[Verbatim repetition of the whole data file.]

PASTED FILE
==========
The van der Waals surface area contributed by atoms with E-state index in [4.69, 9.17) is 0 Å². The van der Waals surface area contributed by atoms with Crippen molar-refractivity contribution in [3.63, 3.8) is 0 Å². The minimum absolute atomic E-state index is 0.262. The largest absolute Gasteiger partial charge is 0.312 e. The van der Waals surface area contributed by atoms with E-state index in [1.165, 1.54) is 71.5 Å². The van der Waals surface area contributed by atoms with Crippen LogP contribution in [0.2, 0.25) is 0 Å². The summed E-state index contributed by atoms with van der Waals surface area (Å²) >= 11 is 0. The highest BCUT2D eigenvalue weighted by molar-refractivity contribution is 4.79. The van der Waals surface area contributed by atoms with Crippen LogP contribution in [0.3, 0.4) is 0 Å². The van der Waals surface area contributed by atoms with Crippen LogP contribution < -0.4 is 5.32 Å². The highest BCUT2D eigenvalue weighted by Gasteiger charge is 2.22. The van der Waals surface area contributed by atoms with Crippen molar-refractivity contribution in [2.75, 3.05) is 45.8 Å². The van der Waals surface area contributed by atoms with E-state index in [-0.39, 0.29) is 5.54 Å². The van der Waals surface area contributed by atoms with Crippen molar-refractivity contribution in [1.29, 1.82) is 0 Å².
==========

The van der Waals surface area contributed by atoms with E-state index in [4.69, 9.17) is 0 Å². The van der Waals surface area contributed by atoms with Crippen molar-refractivity contribution in [3.63, 3.8) is 0 Å². The minimum absolute atomic E-state index is 0.262. The largest absolute Gasteiger partial charge is 0.312 e. The van der Waals surface area contributed by atoms with E-state index in [1.165, 1.54) is 71.5 Å². The van der Waals surface area contributed by atoms with Crippen LogP contribution in [0.2, 0.25) is 0 Å². The summed E-state index contributed by atoms with van der Waals surface area (Å²) >= 11 is 0. The highest BCUT2D eigenvalue weighted by molar-refractivity contribution is 4.79. The van der Waals surface area contributed by atoms with Crippen LogP contribution in [0.3, 0.4) is 0 Å². The van der Waals surface area contributed by atoms with Crippen LogP contribution < -0.4 is 5.32 Å². The highest BCUT2D eigenvalue weighted by Gasteiger charge is 2.22. The van der Waals surface area contributed by atoms with Crippen molar-refractivity contribution in [2.75, 3.05) is 45.8 Å². The van der Waals surface area contributed by atoms with E-state index in [-0.39, 0.29) is 5.54 Å². The van der Waals surface area contributed by atoms with Crippen molar-refractivity contribution in [1.29, 1.82) is 0 Å².